Protest yacht SV Tiama berths with its motor running in
Dunedin yesterday. Photo by Stephen Jaquiery.
A veteran protester arrived in Dunedin yesterday to help
the city quit its oil addiction.
Protester Henk Haazen, of Bluff, said he arrived in Dunedin
about 6am yesterday on board his sailing yacht SV
He was here for a peaceful protest, he said.
''We are not intending to break the law. We just want to show
Anadarko that deep sea oil exploration is just too dangerous
and that they should move on to other technologies.''
Despite his beliefs, he cruised up Otago Harbour on diesel
power yesterday, on the ''perfect'' still morning.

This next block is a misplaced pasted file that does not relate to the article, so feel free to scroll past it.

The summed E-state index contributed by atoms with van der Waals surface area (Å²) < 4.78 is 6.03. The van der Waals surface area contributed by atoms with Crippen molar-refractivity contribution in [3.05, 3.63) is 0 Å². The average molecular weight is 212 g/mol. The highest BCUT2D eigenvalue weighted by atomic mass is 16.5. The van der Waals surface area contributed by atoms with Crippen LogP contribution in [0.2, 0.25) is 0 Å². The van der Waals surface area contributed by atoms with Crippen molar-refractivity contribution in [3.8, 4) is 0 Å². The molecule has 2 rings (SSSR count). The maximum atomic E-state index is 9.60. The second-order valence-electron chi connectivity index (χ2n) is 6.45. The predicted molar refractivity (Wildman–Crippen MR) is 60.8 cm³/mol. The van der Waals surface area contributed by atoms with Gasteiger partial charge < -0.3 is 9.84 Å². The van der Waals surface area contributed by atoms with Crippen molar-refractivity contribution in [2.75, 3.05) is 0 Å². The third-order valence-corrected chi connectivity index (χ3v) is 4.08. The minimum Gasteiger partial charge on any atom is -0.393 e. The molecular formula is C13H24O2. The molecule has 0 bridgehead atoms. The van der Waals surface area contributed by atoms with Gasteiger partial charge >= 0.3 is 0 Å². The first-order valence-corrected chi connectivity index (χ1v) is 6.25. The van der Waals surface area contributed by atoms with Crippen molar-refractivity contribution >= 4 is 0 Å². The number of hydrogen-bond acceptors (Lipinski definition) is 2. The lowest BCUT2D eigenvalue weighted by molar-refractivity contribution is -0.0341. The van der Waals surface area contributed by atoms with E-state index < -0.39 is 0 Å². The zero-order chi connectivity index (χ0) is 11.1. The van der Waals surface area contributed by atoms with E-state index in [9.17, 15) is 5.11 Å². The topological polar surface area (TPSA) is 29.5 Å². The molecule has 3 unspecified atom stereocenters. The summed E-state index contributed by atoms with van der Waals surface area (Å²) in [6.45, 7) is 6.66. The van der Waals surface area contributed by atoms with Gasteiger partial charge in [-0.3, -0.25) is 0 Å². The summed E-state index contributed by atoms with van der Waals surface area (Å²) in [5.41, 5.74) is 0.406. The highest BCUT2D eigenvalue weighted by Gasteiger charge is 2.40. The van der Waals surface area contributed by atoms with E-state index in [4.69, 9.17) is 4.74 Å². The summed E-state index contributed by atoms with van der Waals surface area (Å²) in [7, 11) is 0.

''We are totally addicted to oil. We need to wean ourselves
off our oil addiction,'' he said.
Oil Free Otago spokeswoman Niamh O'Flynn said about 20 people
from the group welcomed Mr Haazen.
Veteran protester Henk Haazen.
Ms O'Flynn said Mr Haazen had a wealth of knowledge and
experience of protesting at sea.
''He knows exactly how the logistics of these kinds of
After the welcome, Oil Free Otago members prepared its
''flotilla plans'' for the arrival of Noble Bob
Douglas, Anadarko's drilling ship due to sink a test well
60km off the Otago Peninsula coast, at the southern margin of
the Canterbury Basin this month.
Shell New Zealand was already undertaking a seismic survey
off the Otago coast. Pro Gas Otago spokesman Andrew Whiley
said he ''struggled'' with people protesting against oil
exploration in Dunedin, when it was a gas exploration.
''I'm really confused.''
Mr Haazen said Mr Whiley had incorrect information, as oil
and gas were being sought.
''Most likely, there is going to be gas there, but if they
find oil, are they just going to leave it in the ground?''